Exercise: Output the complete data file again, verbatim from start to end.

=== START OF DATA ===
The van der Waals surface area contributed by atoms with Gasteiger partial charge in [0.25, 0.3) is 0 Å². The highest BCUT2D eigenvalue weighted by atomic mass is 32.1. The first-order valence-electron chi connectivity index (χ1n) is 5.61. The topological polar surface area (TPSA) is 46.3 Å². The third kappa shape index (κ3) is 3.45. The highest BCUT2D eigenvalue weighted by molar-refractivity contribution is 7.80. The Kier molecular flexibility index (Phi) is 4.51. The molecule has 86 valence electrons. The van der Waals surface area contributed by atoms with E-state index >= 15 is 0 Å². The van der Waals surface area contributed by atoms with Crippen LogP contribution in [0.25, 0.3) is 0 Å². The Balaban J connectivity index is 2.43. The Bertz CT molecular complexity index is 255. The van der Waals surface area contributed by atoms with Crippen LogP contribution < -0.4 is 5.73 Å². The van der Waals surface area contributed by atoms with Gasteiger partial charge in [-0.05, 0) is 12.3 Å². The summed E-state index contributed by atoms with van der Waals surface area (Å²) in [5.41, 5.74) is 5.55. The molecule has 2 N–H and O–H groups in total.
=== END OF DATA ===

The van der Waals surface area contributed by atoms with Gasteiger partial charge in [0.25, 0.3) is 0 Å². The highest BCUT2D eigenvalue weighted by atomic mass is 32.1. The first-order valence-electron chi connectivity index (χ1n) is 5.61. The topological polar surface area (TPSA) is 46.3 Å². The third kappa shape index (κ3) is 3.45. The highest BCUT2D eigenvalue weighted by molar-refractivity contribution is 7.80. The Kier molecular flexibility index (Phi) is 4.51. The molecule has 86 valence electrons. The van der Waals surface area contributed by atoms with E-state index >= 15 is 0 Å². The van der Waals surface area contributed by atoms with Crippen LogP contribution in [0.25, 0.3) is 0 Å². The Balaban J connectivity index is 2.43. The Bertz CT molecular complexity index is 255. The van der Waals surface area contributed by atoms with Crippen LogP contribution < -0.4 is 5.73 Å². The van der Waals surface area contributed by atoms with Gasteiger partial charge in [-0.05, 0) is 12.3 Å². The summed E-state index contributed by atoms with van der Waals surface area (Å²) in [5.41, 5.74) is 5.55. The molecule has 2 N–H and O–H groups in total.